But with those soft approaches failing to achieve the desired results, the government turned to more coercive measures, including limiting bank withdraws and the currency switch – a policy that will effectively reduce the amount of cash in circulation.
War on Cash
Central bank digital currencies are part of a broader “war on cash.”
A cashless society is sold on the promise of providing a safe, convenient, and more secure alternative to physical cash. We’re also told it will help stop dangerous criminals who like the intractability of cash.
But there is a darker side – the promise of control.
The elimination of cash creates the potential for the government to track and even control consumer spending. Digital economies would also make it even easier for central banks to engage in manipulative monetary policies such as negative interest rates.
Imagine if there was no cash. It would be impossible to hide even the smallest transaction from the government’s eyes. Something as simple as your morning trip to Starbucks wouldn’t be a secret from government officials. As Bloomberg put it in an article published when China launched a digital yuan pilot program in 2020, digital currency “offers China’s authorities a degree of control never possible with physical money.”
The government could even “turn off” an individual’s ability to make purchases. Bloomberg described just how much control a digital currency could give Chinese officials.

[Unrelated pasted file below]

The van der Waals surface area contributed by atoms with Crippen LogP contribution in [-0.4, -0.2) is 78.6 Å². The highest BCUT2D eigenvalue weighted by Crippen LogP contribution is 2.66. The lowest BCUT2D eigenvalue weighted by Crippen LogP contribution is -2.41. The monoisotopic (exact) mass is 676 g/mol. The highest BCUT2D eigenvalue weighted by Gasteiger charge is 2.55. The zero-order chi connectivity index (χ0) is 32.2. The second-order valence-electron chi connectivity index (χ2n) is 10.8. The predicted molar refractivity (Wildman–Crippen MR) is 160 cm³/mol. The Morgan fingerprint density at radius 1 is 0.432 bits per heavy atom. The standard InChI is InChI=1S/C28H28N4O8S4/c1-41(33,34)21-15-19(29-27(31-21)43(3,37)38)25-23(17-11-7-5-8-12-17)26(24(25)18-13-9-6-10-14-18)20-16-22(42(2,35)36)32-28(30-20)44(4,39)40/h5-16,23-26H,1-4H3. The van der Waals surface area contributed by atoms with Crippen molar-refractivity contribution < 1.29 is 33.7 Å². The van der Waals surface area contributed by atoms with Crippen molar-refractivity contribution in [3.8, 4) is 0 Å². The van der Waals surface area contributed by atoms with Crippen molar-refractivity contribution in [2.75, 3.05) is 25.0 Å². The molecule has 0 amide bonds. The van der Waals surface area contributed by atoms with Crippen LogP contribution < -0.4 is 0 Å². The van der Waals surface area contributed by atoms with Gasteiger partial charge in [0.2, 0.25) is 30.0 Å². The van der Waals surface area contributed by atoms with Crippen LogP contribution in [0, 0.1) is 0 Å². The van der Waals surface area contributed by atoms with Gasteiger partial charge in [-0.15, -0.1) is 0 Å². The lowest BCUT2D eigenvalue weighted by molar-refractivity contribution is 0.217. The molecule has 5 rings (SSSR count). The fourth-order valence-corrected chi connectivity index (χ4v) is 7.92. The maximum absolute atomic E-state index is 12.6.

The PBOC has also indicated that it could put limits on the sizes of some transactions, or even require an appointment to make large ones. Some observers wonder whether payments could be linked to the emerging social-credit system, wherein citizens with exemplary behavior are ‘whitelisted’ for privileges, while those with criminal and other infractions find themselves left out. ‘China’s goal is not to make payments more convenient but to replace cash, so it can keep closer tabs on people than it already does,’ argues Aaron Brown, a crypto investor who writes for Bloomberg Opinion.”
Economist Thorsten Polleit outlined the potential for Big Brother-like government control with the advent of a digital euro in an article published by the Mises Wire. As he put it, “the path to becoming a surveillance state regime will accelerate considerably” if and when a digital currency is issued.
Coming to America
Last year, the Federal Reserve released a “discussion paper” examining the pros and cons of a potential US central bank digital dollar. According to the central bank’s website, there has been no decision on implementing a digital currency, but this pilot program reveals the idea is further along than most people realized.
Ultimately, it would take a congressional act to establish a digital dollar as legal tender.
US officials toyed with the possibility of a digital dollar at the height of the pandemic. A Democratic proposal for stimulus payments in the wake of the coronavirus pandemic featured digital currency deposited into digital wallets.
But Americans don’t seem to be any more interested in digital currency than Nigerians. When the Fed solicited comments on CBDCs, more than 66% of the 2,052 commenters were either concerned or completely opposed to the idea of a digital dollar. According to the Cato Institute, “The most common concerns were over financial privacy, financial oppression, and the risk of disintermediating the banking system.”